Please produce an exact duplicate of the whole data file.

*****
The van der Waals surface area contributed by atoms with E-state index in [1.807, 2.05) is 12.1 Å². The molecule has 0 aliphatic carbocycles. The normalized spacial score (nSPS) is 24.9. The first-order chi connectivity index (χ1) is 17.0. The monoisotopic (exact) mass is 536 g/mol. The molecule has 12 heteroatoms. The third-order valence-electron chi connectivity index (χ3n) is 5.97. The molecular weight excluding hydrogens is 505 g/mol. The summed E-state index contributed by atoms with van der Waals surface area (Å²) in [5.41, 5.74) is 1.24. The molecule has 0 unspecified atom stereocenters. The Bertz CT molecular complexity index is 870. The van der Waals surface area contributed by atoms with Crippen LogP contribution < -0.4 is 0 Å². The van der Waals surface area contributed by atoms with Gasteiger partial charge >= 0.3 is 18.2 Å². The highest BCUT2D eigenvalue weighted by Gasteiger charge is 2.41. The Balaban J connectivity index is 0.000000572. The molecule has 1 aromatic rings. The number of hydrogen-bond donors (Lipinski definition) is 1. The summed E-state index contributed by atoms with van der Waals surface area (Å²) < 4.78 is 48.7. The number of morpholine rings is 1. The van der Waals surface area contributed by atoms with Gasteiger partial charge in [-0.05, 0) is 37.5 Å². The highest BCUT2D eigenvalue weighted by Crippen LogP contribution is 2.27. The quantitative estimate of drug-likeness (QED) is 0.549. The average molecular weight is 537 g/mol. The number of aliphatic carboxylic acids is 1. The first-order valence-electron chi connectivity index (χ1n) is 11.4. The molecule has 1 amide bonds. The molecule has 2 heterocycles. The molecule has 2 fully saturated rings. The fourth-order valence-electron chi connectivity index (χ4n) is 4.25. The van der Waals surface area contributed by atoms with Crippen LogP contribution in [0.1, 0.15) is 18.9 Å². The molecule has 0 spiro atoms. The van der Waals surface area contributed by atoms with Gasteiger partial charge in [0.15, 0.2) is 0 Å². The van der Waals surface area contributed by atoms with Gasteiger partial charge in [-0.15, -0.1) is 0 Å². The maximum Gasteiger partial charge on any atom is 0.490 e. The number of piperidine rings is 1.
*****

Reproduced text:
The van der Waals surface area contributed by atoms with E-state index in [1.807, 2.05) is 12.1 Å². The molecule has 0 aliphatic carbocycles. The normalized spacial score (nSPS) is 24.9. The first-order chi connectivity index (χ1) is 17.0. The monoisotopic (exact) mass is 536 g/mol. The molecule has 12 heteroatoms. The third-order valence-electron chi connectivity index (χ3n) is 5.97. The molecular weight excluding hydrogens is 505 g/mol. The summed E-state index contributed by atoms with van der Waals surface area (Å²) in [5.41, 5.74) is 1.24. The molecule has 0 unspecified atom stereocenters. The Bertz CT molecular complexity index is 870. The van der Waals surface area contributed by atoms with Crippen LogP contribution < -0.4 is 0 Å². The van der Waals surface area contributed by atoms with Gasteiger partial charge >= 0.3 is 18.2 Å². The highest BCUT2D eigenvalue weighted by Gasteiger charge is 2.41. The Balaban J connectivity index is 0.000000572. The molecule has 1 aromatic rings. The number of hydrogen-bond donors (Lipinski definition) is 1. The summed E-state index contributed by atoms with van der Waals surface area (Å²) < 4.78 is 48.7. The number of morpholine rings is 1. The van der Waals surface area contributed by atoms with Gasteiger partial charge in [-0.05, 0) is 37.5 Å². The highest BCUT2D eigenvalue weighted by Crippen LogP contribution is 2.27. The quantitative estimate of drug-likeness (QED) is 0.549. The average molecular weight is 537 g/mol. The number of aliphatic carboxylic acids is 1. The first-order valence-electron chi connectivity index (χ1n) is 11.4. The molecule has 1 amide bonds. The molecule has 2 heterocycles. The molecule has 2 fully saturated rings. The fourth-order valence-electron chi connectivity index (χ4n) is 4.25. The van der Waals surface area contributed by atoms with Crippen LogP contribution in [0.1, 0.15) is 18.9 Å². The molecule has 0 spiro atoms. The van der Waals surface area contributed by atoms with Gasteiger partial charge in [0.15, 0.2) is 0 Å². The van der Waals surface area contributed by atoms with Gasteiger partial charge in [-0.15, -0.1) is 0 Å². The maximum Gasteiger partial charge on any atom is 0.490 e. The number of piperidine rings is 1.